Today, I am feeding my writerly addictions and chatting with newly published author, Sandra Hershenson. We met through 12×12 in 2012 and she is delightful! You can find her talking about lots of fun writerly stuff on her blog here. Sandi has a new book called Annie and Me, that is now available on uTales. She was kind enough to share with me her experience with uTales, a fairly new ebook publishing company with a strong international community of authors and illustrators, geared towards creating books for children. I have to say for the record that I love uTales!
And now, for the technical chitchat, ie BIO and complimentary author pic see below :D.
Sandi’s Bio: Children’s book author, member of SCBWI-LA, mother to 4 wonderful daughters. After reading this description, my husband reminded me that I would not have my wonderful daughters without him. Sorry honey. . . so yes, I am a wife too! I am a perpetual volunteer, so please don’t ask me to do anything more. . . I will probably say yes, and my laundry pile will just continue to grow as I work on your project.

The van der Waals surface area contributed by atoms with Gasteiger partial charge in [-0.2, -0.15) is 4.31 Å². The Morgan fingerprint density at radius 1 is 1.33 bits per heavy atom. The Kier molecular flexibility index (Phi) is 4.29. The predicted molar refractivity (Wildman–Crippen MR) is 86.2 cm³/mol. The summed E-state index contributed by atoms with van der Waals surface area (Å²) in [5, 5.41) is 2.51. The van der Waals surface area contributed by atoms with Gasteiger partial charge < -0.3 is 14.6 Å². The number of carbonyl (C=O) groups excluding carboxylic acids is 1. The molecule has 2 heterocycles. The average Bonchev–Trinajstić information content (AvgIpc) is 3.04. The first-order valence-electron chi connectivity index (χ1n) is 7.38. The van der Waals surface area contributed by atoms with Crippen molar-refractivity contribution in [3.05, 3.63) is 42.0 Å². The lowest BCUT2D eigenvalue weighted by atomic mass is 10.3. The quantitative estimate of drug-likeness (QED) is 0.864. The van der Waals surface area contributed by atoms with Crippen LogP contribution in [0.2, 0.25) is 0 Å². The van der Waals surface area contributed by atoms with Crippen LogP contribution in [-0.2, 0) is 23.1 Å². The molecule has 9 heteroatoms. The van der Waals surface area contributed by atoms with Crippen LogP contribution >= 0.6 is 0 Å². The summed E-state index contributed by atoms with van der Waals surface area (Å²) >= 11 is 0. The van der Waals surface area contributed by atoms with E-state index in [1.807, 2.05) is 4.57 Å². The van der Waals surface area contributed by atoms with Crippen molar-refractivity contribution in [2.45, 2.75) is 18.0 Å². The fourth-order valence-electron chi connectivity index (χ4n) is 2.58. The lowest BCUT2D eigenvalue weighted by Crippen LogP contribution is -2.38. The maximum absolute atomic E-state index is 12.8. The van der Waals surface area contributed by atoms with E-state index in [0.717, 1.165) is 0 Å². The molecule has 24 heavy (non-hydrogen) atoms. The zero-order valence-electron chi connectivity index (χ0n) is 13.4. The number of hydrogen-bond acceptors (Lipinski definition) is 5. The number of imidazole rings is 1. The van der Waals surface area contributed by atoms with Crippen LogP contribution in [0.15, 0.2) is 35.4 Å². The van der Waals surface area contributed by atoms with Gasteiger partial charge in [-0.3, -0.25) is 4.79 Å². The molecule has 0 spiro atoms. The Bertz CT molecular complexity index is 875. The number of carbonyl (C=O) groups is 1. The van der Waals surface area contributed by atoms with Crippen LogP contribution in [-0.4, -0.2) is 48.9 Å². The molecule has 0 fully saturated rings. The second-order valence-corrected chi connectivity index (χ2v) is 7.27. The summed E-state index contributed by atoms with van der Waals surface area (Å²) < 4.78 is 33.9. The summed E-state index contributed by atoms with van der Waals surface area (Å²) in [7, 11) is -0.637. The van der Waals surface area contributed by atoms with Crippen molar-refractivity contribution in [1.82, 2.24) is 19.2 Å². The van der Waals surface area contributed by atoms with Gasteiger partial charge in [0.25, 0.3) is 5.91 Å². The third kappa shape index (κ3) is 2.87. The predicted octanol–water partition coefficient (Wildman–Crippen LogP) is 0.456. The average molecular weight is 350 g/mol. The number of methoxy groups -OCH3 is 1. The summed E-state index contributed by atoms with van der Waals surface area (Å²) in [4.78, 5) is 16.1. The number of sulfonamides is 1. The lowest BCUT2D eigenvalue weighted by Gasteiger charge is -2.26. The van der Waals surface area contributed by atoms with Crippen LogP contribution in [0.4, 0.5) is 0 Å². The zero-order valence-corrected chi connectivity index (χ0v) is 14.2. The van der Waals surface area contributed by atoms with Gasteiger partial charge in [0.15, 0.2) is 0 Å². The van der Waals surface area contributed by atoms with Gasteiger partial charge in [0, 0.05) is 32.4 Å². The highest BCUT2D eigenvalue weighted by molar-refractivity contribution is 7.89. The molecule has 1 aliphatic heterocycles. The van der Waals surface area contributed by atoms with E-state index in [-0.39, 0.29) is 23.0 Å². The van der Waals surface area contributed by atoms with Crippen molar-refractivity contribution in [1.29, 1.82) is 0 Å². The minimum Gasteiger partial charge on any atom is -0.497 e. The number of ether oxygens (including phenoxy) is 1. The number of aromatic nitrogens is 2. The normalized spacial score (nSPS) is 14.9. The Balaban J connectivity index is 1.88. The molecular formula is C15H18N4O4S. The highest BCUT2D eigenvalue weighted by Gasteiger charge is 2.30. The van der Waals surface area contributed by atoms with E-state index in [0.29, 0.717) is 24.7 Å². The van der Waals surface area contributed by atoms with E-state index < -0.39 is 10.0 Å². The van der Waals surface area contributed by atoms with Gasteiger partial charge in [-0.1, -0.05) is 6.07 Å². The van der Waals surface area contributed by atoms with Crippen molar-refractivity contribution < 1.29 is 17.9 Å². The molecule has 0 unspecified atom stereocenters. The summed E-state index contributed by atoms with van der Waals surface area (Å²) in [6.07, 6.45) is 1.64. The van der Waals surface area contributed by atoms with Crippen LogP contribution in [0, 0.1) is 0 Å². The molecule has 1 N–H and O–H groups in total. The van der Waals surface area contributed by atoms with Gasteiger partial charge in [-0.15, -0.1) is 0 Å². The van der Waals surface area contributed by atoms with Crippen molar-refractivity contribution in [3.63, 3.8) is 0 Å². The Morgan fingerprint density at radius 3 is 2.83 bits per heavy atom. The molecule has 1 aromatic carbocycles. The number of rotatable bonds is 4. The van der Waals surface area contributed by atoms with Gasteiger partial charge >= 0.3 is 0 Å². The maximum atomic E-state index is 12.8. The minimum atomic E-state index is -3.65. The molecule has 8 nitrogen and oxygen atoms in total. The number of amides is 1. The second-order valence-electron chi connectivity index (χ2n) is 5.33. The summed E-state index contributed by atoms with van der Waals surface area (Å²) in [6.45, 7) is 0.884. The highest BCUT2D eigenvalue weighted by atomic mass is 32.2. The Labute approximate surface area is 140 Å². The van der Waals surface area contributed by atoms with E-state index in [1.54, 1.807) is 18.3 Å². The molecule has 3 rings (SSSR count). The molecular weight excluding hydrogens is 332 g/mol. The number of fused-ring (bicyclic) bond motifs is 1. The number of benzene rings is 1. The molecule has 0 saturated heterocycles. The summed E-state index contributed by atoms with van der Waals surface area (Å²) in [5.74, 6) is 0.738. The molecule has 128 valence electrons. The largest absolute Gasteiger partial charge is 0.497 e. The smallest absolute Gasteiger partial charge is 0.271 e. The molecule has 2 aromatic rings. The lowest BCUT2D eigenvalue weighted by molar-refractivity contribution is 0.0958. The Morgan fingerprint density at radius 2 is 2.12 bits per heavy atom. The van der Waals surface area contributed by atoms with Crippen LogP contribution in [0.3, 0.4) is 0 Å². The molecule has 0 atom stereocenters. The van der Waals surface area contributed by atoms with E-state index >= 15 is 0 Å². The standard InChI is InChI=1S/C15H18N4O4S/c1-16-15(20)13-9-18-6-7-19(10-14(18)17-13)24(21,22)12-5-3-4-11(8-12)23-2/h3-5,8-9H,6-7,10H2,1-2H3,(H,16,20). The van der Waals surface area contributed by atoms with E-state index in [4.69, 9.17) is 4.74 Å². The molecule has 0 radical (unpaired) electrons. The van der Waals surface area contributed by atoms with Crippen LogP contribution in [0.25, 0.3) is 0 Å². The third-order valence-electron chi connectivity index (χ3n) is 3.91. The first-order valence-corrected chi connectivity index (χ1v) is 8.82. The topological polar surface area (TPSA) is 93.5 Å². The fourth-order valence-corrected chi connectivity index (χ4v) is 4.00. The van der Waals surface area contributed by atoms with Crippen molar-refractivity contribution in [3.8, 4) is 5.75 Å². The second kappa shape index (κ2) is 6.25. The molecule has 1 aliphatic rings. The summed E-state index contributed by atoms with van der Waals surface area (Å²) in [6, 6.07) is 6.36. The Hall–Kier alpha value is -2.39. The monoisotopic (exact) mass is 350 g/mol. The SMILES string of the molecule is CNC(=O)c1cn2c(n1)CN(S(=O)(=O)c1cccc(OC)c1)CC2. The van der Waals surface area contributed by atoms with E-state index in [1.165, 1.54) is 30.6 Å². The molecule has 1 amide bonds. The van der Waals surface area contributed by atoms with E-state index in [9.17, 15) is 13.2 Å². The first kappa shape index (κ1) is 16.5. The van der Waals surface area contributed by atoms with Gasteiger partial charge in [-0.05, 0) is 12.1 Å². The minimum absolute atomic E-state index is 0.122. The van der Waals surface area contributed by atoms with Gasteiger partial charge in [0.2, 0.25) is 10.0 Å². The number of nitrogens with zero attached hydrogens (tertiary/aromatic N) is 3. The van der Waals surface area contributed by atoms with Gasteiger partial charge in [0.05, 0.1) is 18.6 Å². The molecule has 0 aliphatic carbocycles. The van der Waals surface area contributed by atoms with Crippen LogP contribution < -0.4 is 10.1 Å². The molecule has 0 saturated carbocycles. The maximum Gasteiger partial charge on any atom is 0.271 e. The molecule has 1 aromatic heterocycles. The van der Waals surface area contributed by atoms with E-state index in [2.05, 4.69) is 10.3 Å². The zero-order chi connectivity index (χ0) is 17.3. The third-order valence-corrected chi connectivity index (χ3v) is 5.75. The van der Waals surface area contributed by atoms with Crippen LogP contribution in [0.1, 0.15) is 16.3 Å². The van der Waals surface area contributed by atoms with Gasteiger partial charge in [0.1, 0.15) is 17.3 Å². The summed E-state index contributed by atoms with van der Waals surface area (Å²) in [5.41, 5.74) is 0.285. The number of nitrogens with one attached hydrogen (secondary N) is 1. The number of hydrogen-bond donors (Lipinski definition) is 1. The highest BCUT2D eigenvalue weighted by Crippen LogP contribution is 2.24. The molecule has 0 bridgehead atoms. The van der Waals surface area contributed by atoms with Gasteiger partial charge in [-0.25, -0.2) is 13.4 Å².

And now, on to the interview…welcome Sandi!
Can you tell us more about your journey to publication with uTales?
Let me me begin by thanking you so much, Kerie for asking me to participate in this interview. I have loved all of my experiences with uTales so far, and enjoy sharing it with other writers.
I first learned of uTales through a Facebook post, and right away signed up for a free 15 day trial with the site. I spent some time looking through the books that had already been published on the site and shared them with my kids. They all really enjoyed what they saw, and liked the animation and sounds. As much as I enjoyed what I saw, I had a difficult time wrapping my head around digital books for children. I have always loved holding a book in my hands and turning the pages. Teaching my own children to turn the pages always brings back fond memories for me. That dream of seeing my own work on a book store shelf still dangled in front of me.